“He was a little green when we took him to the Futurity, obviously, because we had all that time off,” says Bales. “He showed well there, but he had a little bit of bad luck holding the ground. He was such a big stopper and a little green, trying to learn how to use himself.”

    Encouragement came both in and out of the arena. One judge approached Bales after the day’s classes to share his thoughts on Sparky.

    “The judge told us what a nice horse he was and what a great job we had done because he was showing so much heart out there and had so much talent,” recalls Bales. “He’s definitely a horse people want to stop and look at.”

    4-year-old year

    The spring of 2018 started much like the previous spring did—full of anticipation and big events on the calendar.

    But a new concern surfaced when Bales recognized Sparky was not moving normally.

    “He was running like he was protecting himself,” she says. “He’s a big stopper and a strong runner, and he wasn’t running like he should. So, we took him to the vet, and we couldn’t find a soundness problem. We took him home.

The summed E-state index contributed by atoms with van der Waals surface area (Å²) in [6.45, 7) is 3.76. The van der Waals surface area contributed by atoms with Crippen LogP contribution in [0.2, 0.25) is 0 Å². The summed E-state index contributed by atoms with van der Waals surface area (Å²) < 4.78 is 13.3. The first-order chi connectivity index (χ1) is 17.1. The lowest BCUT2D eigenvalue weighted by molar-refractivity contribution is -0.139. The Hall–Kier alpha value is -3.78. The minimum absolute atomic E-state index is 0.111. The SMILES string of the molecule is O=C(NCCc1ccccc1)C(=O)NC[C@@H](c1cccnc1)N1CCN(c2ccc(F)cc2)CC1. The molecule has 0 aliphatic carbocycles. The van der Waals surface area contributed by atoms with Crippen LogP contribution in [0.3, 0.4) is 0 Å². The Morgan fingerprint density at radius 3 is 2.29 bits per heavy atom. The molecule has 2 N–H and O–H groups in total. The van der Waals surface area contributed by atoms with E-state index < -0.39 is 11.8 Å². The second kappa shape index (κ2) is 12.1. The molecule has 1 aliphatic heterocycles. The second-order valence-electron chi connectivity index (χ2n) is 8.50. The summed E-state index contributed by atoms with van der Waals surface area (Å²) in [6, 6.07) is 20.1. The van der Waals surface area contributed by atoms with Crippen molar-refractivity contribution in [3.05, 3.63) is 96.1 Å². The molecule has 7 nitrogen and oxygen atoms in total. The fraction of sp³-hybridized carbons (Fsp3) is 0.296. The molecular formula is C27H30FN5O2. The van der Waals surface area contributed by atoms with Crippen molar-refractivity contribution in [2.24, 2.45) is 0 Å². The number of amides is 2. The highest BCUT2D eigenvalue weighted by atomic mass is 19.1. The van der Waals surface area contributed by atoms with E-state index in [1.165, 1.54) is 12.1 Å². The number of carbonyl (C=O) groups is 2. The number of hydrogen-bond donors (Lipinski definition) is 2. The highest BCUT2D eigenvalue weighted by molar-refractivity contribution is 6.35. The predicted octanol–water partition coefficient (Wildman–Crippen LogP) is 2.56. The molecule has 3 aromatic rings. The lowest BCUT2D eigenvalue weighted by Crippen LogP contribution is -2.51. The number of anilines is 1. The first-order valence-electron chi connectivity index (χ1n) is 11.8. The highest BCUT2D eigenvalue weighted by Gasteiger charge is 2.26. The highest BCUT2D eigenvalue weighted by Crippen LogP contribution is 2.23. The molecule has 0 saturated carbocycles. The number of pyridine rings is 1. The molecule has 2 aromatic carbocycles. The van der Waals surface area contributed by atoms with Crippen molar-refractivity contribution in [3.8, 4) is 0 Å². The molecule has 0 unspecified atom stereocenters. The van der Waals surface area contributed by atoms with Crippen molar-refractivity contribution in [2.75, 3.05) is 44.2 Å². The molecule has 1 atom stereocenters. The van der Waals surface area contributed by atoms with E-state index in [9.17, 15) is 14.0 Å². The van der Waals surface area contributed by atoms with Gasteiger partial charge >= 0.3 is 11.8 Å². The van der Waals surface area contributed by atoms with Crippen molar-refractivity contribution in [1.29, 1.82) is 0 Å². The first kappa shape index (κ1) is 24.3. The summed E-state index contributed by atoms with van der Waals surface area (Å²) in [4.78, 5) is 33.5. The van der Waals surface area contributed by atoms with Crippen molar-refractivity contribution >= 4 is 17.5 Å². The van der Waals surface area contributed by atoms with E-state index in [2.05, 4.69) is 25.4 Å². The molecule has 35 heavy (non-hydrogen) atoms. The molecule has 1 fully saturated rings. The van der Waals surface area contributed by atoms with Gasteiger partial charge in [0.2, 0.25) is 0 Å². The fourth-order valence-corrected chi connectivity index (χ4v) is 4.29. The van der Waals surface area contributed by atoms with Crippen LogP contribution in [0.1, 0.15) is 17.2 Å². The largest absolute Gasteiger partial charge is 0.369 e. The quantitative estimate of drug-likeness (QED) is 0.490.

“About two weeks later, we’re, like, ‘no, something’s not right’. We went ahead and x-rayed.”

    Bales says that an OCD, missed on Sparky’s pre-purchase exam, had broken off and settled in his hind joint. As a result, Sparky would miss his entire 4-year-old year. To this point, the sum of his riding was his 2-year-old year, half of his 3-year-old year, and none as a 4-year-old until the fall, when Bales started riding him again.

    New owner, old colleague

    Robert Heindl and Bales crossed paths several years ago when he was a client of Tom Foran and she was an assistant. Later, when Heindl moved from reiners to trail horses, Bales rode his horses while she was working under another trainer, Bob Avila. Heindl, a corporate pilot, would briefly leave the U.S. for a position in Asia, telling Bales he would call her upon his return in a couple years.